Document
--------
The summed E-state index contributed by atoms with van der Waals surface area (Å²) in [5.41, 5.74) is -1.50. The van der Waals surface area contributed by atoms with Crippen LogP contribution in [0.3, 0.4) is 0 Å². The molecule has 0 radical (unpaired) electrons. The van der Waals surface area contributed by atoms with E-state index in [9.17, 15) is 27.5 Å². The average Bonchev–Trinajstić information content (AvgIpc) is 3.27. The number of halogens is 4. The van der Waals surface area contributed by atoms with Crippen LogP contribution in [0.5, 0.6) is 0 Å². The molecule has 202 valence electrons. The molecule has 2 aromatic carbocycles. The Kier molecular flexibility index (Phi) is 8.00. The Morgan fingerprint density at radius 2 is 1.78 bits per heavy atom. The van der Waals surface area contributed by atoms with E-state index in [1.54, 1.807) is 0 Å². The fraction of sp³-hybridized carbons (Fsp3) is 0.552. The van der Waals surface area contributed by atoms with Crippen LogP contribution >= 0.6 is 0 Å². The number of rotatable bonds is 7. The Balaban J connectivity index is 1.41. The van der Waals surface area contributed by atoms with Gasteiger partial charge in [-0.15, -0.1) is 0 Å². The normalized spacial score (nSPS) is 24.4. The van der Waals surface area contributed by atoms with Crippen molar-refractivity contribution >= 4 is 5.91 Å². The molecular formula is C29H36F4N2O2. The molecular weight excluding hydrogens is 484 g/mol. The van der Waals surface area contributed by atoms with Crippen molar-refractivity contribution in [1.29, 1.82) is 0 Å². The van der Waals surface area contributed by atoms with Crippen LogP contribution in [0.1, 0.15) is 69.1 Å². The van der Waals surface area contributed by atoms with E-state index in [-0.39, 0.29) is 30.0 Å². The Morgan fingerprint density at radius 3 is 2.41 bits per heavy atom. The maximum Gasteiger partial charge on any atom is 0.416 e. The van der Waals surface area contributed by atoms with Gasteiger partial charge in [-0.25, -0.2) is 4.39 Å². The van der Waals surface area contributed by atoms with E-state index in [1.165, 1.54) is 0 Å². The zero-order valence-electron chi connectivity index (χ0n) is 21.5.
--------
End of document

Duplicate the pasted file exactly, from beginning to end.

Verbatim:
The summed E-state index contributed by atoms with van der Waals surface area (Å²) in [5.41, 5.74) is -1.50. The van der Waals surface area contributed by atoms with Crippen LogP contribution in [0.3, 0.4) is 0 Å². The molecule has 0 radical (unpaired) electrons. The van der Waals surface area contributed by atoms with E-state index in [9.17, 15) is 27.5 Å². The average Bonchev–Trinajstić information content (AvgIpc) is 3.27. The number of halogens is 4. The van der Waals surface area contributed by atoms with Crippen LogP contribution in [0.5, 0.6) is 0 Å². The molecule has 202 valence electrons. The molecule has 2 aromatic carbocycles. The Kier molecular flexibility index (Phi) is 8.00. The Morgan fingerprint density at radius 2 is 1.78 bits per heavy atom. The van der Waals surface area contributed by atoms with E-state index in [1.54, 1.807) is 0 Å². The fraction of sp³-hybridized carbons (Fsp3) is 0.552. The van der Waals surface area contributed by atoms with Crippen LogP contribution >= 0.6 is 0 Å². The number of rotatable bonds is 7. The Balaban J connectivity index is 1.41. The van der Waals surface area contributed by atoms with Gasteiger partial charge in [-0.15, -0.1) is 0 Å². The normalized spacial score (nSPS) is 24.4. The van der Waals surface area contributed by atoms with Crippen molar-refractivity contribution >= 4 is 5.91 Å². The molecular formula is C29H36F4N2O2. The molecular weight excluding hydrogens is 484 g/mol. The van der Waals surface area contributed by atoms with Crippen molar-refractivity contribution in [1.29, 1.82) is 0 Å². The van der Waals surface area contributed by atoms with Crippen LogP contribution in [0.1, 0.15) is 69.1 Å². The van der Waals surface area contributed by atoms with E-state index in [-0.39, 0.29) is 30.0 Å². The Morgan fingerprint density at radius 3 is 2.41 bits per heavy atom. The maximum Gasteiger partial charge on any atom is 0.416 e. The van der Waals surface area contributed by atoms with Gasteiger partial charge in [-0.25, -0.2) is 4.39 Å². The van der Waals surface area contributed by atoms with E-state index in [1.165, 1.54) is 0 Å². The zero-order valence-electron chi connectivity index (χ0n) is 21.5.